I find myself trying to explain how I make decisions based on my relationship with God and how it compares to a religion about God. As my followers can attest–anything is fair game to a writer. That said…
There has been much debate about the term “religion” in the role of its followers. Jihad extremist’s violent attacks, suicide bombers, self denial. Even the peaceful protest for the unborn all claim a sense of spiritual direction from their leader to do what they do in hopes of being “good enough” to receive blessings from God.
I pose the question Do you brush your teeth every day and if so Why? Most will respond a resounding YES! Of course you do–and think everyone should. You have encouraged your children to brush diligently every day. (One might say you brush your teeth “religiously.”) Not in a desire to please the all powerful Tooth God with blind obedience. You prefer the outcome of your actions (fresh breath, strong teeth, bright smile, their role in speaking clearly) to the actions of not brushing (decay, lose, pain) Brushing your teeth every day is a habit–a very good habit. One you cultivate because you desire a good result. Does this mean you are in a relationship with your toothbrush? Of course not. Your adherence to the rules of proper dental health care is to receive/avoid a specific outcome.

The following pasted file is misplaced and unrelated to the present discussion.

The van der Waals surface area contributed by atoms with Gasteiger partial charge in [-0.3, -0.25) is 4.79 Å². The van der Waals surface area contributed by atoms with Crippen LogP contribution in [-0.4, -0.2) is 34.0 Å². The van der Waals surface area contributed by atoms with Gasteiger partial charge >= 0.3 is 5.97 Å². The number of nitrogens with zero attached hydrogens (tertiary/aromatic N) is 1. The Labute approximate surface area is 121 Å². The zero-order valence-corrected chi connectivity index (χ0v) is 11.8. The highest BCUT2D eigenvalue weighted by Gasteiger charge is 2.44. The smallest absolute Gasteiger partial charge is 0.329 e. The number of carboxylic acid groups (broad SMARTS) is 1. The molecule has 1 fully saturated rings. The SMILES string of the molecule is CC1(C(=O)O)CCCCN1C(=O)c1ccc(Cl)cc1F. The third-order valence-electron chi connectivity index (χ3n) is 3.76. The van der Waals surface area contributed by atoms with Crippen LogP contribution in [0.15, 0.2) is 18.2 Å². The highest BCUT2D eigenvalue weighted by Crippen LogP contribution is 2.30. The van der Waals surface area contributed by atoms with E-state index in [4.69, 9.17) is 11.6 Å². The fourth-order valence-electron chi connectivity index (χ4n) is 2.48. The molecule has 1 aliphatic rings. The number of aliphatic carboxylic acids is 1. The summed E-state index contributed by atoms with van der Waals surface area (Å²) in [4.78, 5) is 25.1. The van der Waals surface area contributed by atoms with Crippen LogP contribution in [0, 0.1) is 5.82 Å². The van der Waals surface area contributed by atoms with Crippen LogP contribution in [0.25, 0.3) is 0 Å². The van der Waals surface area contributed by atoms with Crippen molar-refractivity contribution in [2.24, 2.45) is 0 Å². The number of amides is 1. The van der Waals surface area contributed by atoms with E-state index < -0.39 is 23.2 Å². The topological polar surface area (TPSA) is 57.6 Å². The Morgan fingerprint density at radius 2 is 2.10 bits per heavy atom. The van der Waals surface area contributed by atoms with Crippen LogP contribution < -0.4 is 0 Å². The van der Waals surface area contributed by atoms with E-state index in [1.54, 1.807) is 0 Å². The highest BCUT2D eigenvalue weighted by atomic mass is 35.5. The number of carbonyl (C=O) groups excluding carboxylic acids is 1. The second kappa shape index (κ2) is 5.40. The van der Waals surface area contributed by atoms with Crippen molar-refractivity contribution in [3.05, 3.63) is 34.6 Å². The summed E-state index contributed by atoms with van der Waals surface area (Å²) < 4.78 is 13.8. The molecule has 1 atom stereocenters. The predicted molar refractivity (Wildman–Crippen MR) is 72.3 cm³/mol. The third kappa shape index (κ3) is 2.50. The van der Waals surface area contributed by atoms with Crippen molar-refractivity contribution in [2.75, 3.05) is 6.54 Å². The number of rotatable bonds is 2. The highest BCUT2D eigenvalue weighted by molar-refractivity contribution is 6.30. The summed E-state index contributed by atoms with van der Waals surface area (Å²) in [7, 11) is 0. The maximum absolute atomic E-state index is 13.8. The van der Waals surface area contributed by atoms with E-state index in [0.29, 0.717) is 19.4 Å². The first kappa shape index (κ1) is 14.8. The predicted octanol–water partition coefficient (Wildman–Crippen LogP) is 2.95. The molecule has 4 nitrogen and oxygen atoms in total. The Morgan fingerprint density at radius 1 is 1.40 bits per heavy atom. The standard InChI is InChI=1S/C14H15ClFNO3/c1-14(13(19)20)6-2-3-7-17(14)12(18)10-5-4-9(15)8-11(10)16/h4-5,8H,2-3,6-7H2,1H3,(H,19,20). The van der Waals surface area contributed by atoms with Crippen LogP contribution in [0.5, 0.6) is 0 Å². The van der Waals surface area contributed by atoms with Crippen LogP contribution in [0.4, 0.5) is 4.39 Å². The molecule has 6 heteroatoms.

Many individuals serve their God in much the same manner…obedience out of habit or fear of retaliation. Activities like church attendance, prayer, self denial, behavior modifications all performed because they have been taught to obey or face damnation. I know I did. For years I did all the “right” things living on a form of Christian autopilot. I knew all the songs, read the scriptures every day, prayed before bed and meals and for the lost…all the while hoping for the promised outcome for my obedience. And I did it so well I convinced myself it was the only way to live. Yet it lacked sincerity and joy. Even though I had risen to the rank of a licensed preacher I was a fraud
To remedy this I had to start all over, reevaluate motive, question every action. It was imperative I remove myself from the “churchy” situations–it would have been so easy to slip back into old habits. Only by breaking those habits was I able to establish an honest relationship with God.
Today, my choice to be part of the Christian faith is not one made out of fear but love. I no longer feel obligated to embrace every aspect of church life. I have a relationship with my loving God. I have fellowship with Him through prayer. I praise Him openly and often and I know HE is with me on my journey. My friends, stop the struggle. Live loving the journey and every time you brush your teeth use that time to thank God for his willingness to have a relationship with you.